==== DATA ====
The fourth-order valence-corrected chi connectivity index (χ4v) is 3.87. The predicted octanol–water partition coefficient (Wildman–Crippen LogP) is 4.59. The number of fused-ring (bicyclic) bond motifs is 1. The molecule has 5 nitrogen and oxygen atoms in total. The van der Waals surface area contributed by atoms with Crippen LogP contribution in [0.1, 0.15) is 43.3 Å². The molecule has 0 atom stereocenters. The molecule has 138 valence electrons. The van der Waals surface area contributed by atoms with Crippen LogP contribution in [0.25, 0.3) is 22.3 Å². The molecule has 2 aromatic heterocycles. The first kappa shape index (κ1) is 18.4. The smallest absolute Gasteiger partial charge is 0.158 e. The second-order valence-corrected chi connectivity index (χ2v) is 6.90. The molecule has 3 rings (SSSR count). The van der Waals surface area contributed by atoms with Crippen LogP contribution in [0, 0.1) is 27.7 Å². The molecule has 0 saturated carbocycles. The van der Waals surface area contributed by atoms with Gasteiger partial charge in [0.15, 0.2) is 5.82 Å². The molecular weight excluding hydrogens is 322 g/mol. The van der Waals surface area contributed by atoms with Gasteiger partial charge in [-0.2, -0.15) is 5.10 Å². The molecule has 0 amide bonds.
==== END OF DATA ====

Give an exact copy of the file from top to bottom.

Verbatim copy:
The fourth-order valence-corrected chi connectivity index (χ4v) is 3.87. The predicted octanol–water partition coefficient (Wildman–Crippen LogP) is 4.59. The number of fused-ring (bicyclic) bond motifs is 1. The molecule has 5 nitrogen and oxygen atoms in total. The van der Waals surface area contributed by atoms with Crippen LogP contribution in [0.1, 0.15) is 43.3 Å². The molecule has 0 atom stereocenters. The molecule has 138 valence electrons. The van der Waals surface area contributed by atoms with Crippen LogP contribution in [0.25, 0.3) is 22.3 Å². The molecule has 2 aromatic heterocycles. The first kappa shape index (κ1) is 18.4. The smallest absolute Gasteiger partial charge is 0.158 e. The second-order valence-corrected chi connectivity index (χ2v) is 6.90. The molecule has 3 rings (SSSR count). The van der Waals surface area contributed by atoms with Crippen LogP contribution in [0, 0.1) is 27.7 Å². The molecule has 0 saturated carbocycles. The van der Waals surface area contributed by atoms with Gasteiger partial charge in [0.15, 0.2) is 5.82 Å². The molecular weight excluding hydrogens is 322 g/mol. The van der Waals surface area contributed by atoms with Gasteiger partial charge in [-0.2, -0.15) is 5.10 Å². The molecule has 0 amide bonds.